The woman who was the spokesperson held out a calabash, a hollowed out gourd traditionally used to hold the cutters' instruments.
Dingoes make their homes in hollowed out logs, dens, or rabbit holes.
Fire was actually carried in hollowed out branches in which an ember was placed.
His cheeks were hollowed, and his body looked as if it had shrunk to fit the tiny cabin.
He looked up, to see the maid dipping up water with her hollowed hands, and waved her back.
But all that they hacked and hewed, picked and hollowed, was labor lost.
Pilarica caught them to her heart, those shells of hollowed wood, with a gasp of joy.
They hollowed out the center till the sides were thin toward the top.
At Padua, it has been observed that fowls have a cranium perforated by numerous holes, and hollowed out like a shell.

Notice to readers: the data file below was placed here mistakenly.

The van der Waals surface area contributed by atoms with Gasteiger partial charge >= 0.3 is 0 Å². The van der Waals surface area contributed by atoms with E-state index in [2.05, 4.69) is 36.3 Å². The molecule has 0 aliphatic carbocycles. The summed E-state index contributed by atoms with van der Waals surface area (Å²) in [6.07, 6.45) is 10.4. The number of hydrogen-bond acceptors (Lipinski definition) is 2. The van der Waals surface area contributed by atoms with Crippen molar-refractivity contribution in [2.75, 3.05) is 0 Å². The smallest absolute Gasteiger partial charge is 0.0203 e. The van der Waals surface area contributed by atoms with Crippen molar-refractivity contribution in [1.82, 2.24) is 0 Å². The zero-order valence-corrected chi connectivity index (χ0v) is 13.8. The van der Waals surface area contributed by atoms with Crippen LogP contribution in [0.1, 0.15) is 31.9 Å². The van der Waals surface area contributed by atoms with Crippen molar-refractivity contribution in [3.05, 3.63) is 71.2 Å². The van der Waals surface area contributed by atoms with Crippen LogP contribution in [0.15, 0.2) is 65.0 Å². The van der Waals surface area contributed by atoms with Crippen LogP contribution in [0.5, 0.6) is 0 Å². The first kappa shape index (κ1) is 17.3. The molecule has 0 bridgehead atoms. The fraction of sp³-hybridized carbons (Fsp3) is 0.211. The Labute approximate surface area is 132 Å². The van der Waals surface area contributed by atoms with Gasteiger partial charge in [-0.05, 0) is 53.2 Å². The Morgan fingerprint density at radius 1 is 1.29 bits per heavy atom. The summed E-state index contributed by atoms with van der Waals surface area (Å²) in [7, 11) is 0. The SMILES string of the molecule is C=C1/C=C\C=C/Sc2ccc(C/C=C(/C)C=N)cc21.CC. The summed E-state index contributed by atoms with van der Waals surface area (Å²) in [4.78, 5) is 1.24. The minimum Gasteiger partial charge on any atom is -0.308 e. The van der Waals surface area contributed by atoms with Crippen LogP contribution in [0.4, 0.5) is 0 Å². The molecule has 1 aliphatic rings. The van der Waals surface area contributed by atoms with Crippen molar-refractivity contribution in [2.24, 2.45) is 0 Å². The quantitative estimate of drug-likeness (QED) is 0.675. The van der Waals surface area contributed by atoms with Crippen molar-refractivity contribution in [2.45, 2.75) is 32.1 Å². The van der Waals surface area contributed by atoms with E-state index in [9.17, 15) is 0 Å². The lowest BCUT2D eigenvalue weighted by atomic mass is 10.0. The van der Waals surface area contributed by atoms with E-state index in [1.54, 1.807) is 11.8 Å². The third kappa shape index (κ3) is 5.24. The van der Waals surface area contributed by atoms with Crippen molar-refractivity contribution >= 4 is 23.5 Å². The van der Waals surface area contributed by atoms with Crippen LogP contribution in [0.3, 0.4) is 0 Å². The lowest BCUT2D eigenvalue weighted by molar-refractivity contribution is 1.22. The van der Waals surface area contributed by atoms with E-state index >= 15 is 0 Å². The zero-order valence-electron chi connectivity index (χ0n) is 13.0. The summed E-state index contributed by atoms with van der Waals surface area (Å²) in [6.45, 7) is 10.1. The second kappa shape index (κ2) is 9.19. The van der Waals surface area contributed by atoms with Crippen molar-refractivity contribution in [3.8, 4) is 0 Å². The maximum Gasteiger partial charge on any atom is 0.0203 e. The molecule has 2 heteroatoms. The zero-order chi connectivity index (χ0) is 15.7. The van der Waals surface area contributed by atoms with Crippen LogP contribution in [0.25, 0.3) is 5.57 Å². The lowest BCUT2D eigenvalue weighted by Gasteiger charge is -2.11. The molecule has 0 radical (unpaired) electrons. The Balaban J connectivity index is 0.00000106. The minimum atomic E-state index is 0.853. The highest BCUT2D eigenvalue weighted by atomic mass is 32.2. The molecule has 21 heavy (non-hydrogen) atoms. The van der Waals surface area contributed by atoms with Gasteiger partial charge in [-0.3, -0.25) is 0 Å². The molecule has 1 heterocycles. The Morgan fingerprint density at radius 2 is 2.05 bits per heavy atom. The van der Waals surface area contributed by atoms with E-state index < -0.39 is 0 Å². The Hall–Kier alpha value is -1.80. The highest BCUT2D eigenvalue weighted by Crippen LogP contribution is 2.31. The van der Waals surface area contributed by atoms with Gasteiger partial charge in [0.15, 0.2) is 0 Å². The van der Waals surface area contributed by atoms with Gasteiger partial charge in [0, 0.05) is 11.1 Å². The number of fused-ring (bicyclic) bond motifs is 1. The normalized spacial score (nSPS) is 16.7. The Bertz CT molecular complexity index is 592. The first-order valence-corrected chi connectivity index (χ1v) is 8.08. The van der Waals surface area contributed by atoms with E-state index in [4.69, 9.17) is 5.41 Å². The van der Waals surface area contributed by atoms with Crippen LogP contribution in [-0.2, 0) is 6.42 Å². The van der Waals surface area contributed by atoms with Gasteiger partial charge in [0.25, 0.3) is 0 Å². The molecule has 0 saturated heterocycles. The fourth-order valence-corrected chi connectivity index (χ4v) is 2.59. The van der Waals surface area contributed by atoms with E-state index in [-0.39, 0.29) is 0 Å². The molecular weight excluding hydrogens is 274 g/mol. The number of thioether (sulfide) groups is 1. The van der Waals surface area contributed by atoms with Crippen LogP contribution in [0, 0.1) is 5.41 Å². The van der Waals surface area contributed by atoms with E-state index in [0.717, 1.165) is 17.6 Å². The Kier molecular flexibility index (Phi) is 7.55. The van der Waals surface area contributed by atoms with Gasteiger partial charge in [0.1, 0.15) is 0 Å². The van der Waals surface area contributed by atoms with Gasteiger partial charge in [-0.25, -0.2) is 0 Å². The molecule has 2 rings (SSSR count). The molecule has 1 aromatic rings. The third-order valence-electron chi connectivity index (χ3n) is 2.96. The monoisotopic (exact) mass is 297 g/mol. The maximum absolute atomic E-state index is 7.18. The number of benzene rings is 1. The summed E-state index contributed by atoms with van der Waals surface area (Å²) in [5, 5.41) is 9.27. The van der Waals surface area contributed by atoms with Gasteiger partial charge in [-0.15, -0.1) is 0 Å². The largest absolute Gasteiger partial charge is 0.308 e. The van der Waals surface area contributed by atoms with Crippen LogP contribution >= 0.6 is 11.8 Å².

Their boats were made of large logs, hollowed out and neatly shaped.
c.1200, from Old English holh (n.) "hollow place, hole," from Proto-Germanic *hul-, from PIE *kel- "to cover, conceal" (see cell). The figurative sense of "insincere" is attested from 1520s. Related: Hollowly; hollowness. To carry it hollow "take it completely" is first recorded 1660s, of unknown origin or connection.
late 14c., holowen, from hollow (adj.). Related: Hollowed; hollowing.
"lowland, valley, basin," 1550s, probably a modern formation from hollow (adj.). Old English had holh (n.) "cave, den; internal cavity."